Something has happened to the preaching moment we share at University Hill Congregation. In truth, it has been happening over a long period of time. Yet something quite extraordinary seems to be happening as a result of the news that the preacher has an incurable cancer. I am trying to make sense of all of this. It is early days. But the last few Sundays have been different. There is more energy. More energy in the preacher. More energy in the congregation. And not just any energy. Kingdom energy. Gospel energy. Ache is here. Truth is here. There is both grief and gratitude. There is a living word that is almost palpable. It is easy for me to receive during the week. It is almost as if the texts are plugged in to a high voltage line. I do not find it difficult to hear what the text is speaking to us directly. It might be difficult to put into words. It might be hard to say. But it is not difficult to know what needs to be said. The Word from God seems strong.
I am wondering what it is about this new situation that has made the preaching feel so electric. I am not alone in this. Many in the congregation notice that we are participating in something we have not known in quite this way before. Some of the ingredients in this mix seem clear to me.
There is the huge spiritual power that the words "incurable cancer" have among us. The word "cancer" has much more spiritual power than, say, "heart disease" or "diabetes" or "kidney disease". Yet, in truth, if I had a severe heart or kidney condition I would be in much greater danger of dying soon than I do. Part of my pastoral work these days is educating the congregation about early stage multiple myeloma. My doctors expect that I have a number - likely many - good years of life ahead. I sometimes imagine people saying in five years: "Hey, I thought that you had incurable cancer". I do. That doesn't mean I am going to die anytime soon.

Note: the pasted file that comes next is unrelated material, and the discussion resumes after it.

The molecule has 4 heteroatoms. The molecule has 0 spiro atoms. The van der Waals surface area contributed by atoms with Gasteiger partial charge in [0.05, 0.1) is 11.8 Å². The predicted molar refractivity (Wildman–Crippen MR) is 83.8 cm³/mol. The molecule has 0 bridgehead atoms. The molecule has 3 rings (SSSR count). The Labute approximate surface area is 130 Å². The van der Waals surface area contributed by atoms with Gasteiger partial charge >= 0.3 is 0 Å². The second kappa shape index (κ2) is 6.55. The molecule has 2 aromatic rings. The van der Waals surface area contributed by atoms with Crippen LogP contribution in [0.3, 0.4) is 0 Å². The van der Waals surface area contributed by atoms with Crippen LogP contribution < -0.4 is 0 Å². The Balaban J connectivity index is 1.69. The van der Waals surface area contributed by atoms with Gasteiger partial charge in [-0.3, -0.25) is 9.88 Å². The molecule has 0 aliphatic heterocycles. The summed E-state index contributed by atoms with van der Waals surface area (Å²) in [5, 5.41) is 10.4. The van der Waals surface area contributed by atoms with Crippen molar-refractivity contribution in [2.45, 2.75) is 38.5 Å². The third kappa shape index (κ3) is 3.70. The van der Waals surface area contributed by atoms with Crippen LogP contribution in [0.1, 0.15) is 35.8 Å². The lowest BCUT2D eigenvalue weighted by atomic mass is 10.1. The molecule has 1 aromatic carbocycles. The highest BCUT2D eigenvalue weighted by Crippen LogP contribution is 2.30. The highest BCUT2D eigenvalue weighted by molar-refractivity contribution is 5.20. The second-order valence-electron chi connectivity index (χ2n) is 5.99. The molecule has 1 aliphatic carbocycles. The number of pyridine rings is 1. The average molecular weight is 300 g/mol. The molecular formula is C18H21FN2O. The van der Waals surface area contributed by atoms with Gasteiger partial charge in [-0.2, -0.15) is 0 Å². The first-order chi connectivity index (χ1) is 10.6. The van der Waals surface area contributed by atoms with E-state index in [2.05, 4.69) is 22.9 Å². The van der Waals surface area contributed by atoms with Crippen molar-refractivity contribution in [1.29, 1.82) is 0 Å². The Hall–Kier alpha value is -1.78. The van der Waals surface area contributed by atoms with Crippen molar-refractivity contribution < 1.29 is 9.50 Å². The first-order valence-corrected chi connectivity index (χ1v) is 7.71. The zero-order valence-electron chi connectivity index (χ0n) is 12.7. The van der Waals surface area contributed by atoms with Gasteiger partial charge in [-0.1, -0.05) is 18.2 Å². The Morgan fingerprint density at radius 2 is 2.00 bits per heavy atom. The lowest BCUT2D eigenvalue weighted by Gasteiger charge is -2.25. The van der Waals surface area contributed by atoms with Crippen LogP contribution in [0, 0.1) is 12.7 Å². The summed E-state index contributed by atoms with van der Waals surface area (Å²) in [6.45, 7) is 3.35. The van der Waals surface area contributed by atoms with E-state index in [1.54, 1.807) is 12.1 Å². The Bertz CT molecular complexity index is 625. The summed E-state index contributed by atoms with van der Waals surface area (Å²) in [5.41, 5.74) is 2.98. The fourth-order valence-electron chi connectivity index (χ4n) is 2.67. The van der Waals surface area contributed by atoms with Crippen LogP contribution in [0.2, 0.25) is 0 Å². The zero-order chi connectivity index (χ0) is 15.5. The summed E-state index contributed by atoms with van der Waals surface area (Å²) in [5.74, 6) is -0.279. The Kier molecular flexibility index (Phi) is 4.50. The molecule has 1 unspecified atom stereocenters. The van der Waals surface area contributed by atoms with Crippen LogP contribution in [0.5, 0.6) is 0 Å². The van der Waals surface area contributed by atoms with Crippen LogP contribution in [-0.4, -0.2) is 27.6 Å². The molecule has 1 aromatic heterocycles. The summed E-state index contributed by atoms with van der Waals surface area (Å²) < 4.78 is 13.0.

It is a shock to everyone when a pretty healthy fifty-seven year old is diagnosed with incurable anything. And it is even more a shock when that person has been a congregation's pastor for sixteen years. Along with educating the congregation about multiple myeloma I am also pastoring a congregation that is in varying stages of shock, grief, anxiety and acceptance. Fortunately, I feel well cared for by family, friends and medical team. I feel like I am in a good place to be the pastor that the congregation needs in this moment. And I find it a whole new experience to encounter so many different reactions and emotions as people speak with me about how they are coping with and feeling about my illness and our uncertain future together.
I am still preaching the message that I have been preaching for a long time. I am not saying anything new. We have been speaking of the gospel as a three day journey through Good Friday, Holy Saturday and Easter Sunday for a good ten years here. We are familiar with the news that when Good Friday hits - when it is the end, when you have no capacity to save yourself or fix the mess - then the God we meet in Jesus Christ is waiting to begin with your life. This is where we enter the gospel. The end of what we thought was life turns out to be the beginning of a journey through absence and loss into hope and the promise of newness in Jesus Christ. So when the doctor told me that my end is in view I knew what to preach. It is as if I have been practicing my scales and chords for many years. Now it comes time to play the music and it is in my bones.